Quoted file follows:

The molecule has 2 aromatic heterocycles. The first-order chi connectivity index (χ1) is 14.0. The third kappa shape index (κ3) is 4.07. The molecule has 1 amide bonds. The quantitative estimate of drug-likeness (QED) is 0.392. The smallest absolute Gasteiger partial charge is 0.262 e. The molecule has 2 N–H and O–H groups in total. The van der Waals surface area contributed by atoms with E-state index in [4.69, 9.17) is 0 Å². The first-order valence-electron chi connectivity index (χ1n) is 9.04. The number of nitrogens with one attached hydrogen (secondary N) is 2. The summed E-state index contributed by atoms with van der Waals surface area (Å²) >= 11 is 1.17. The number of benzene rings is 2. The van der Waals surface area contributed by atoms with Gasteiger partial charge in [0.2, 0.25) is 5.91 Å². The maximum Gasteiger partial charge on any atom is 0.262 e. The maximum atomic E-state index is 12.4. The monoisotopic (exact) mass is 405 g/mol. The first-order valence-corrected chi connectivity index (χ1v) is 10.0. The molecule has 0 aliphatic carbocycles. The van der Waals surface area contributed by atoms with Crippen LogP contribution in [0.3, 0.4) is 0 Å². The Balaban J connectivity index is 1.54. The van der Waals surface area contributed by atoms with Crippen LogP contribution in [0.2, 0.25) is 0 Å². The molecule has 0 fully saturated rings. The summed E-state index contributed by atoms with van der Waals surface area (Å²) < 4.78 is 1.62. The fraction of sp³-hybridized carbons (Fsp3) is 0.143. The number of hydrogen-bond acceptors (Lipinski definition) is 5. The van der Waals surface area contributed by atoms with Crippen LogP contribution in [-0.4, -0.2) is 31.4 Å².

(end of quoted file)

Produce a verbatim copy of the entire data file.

The molecule has 2 aromatic heterocycles. The first-order chi connectivity index (χ1) is 14.0. The third kappa shape index (κ3) is 4.07. The molecule has 1 amide bonds. The quantitative estimate of drug-likeness (QED) is 0.392. The smallest absolute Gasteiger partial charge is 0.262 e. The molecule has 2 N–H and O–H groups in total. The van der Waals surface area contributed by atoms with E-state index in [4.69, 9.17) is 0 Å². The first-order valence-electron chi connectivity index (χ1n) is 9.04. The number of nitrogens with one attached hydrogen (secondary N) is 2. The summed E-state index contributed by atoms with van der Waals surface area (Å²) >= 11 is 1.17. The number of benzene rings is 2. The van der Waals surface area contributed by atoms with Gasteiger partial charge in [0.2, 0.25) is 5.91 Å². The maximum Gasteiger partial charge on any atom is 0.262 e. The maximum atomic E-state index is 12.4. The monoisotopic (exact) mass is 405 g/mol. The first-order valence-corrected chi connectivity index (χ1v) is 10.0. The molecule has 0 aliphatic carbocycles. The van der Waals surface area contributed by atoms with Crippen LogP contribution in [0.3, 0.4) is 0 Å². The Balaban J connectivity index is 1.54. The van der Waals surface area contributed by atoms with Crippen LogP contribution in [0.2, 0.25) is 0 Å². The molecule has 0 fully saturated rings. The summed E-state index contributed by atoms with van der Waals surface area (Å²) < 4.78 is 1.62. The fraction of sp³-hybridized carbons (Fsp3) is 0.143. The number of hydrogen-bond acceptors (Lipinski definition) is 5. The van der Waals surface area contributed by atoms with Crippen LogP contribution in [-0.4, -0.2) is 31.4 Å².